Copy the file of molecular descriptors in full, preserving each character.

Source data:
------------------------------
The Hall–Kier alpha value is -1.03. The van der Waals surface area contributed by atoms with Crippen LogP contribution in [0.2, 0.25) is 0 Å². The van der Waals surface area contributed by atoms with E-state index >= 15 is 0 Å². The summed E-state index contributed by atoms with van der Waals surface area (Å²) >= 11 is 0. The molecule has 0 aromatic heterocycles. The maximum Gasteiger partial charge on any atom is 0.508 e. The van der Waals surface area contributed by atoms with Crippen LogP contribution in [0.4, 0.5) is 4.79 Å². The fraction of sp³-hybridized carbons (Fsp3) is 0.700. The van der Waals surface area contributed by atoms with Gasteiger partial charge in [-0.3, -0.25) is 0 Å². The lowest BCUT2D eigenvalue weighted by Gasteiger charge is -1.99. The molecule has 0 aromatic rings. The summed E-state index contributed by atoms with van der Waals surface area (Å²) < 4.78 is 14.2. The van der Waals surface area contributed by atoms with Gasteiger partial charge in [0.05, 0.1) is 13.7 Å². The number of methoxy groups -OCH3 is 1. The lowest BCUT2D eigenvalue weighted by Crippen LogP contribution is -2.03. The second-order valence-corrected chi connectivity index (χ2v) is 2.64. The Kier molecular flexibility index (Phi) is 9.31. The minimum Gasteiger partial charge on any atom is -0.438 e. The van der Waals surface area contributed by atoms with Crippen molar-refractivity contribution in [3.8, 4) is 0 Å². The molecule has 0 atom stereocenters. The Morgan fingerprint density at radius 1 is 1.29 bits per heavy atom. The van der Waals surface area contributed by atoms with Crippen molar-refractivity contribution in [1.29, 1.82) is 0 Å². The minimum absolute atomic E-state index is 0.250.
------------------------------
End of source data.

The Hall–Kier alpha value is -1.03. The van der Waals surface area contributed by atoms with Crippen LogP contribution in [0.2, 0.25) is 0 Å². The van der Waals surface area contributed by atoms with E-state index >= 15 is 0 Å². The summed E-state index contributed by atoms with van der Waals surface area (Å²) >= 11 is 0. The molecule has 0 aromatic heterocycles. The maximum Gasteiger partial charge on any atom is 0.508 e. The van der Waals surface area contributed by atoms with Crippen LogP contribution in [0.4, 0.5) is 4.79 Å². The fraction of sp³-hybridized carbons (Fsp3) is 0.700. The van der Waals surface area contributed by atoms with Gasteiger partial charge in [-0.3, -0.25) is 0 Å². The lowest BCUT2D eigenvalue weighted by Gasteiger charge is -1.99. The molecule has 0 aromatic rings. The summed E-state index contributed by atoms with van der Waals surface area (Å²) < 4.78 is 14.2. The van der Waals surface area contributed by atoms with Gasteiger partial charge in [0.05, 0.1) is 13.7 Å². The number of methoxy groups -OCH3 is 1. The lowest BCUT2D eigenvalue weighted by Crippen LogP contribution is -2.03. The second-order valence-corrected chi connectivity index (χ2v) is 2.64. The Kier molecular flexibility index (Phi) is 9.31. The minimum Gasteiger partial charge on any atom is -0.438 e. The van der Waals surface area contributed by atoms with Crippen molar-refractivity contribution in [3.8, 4) is 0 Å². The molecule has 0 atom stereocenters. The Morgan fingerprint density at radius 1 is 1.29 bits per heavy atom. The van der Waals surface area contributed by atoms with Crippen molar-refractivity contribution in [1.29, 1.82) is 0 Å². The minimum absolute atomic E-state index is 0.250.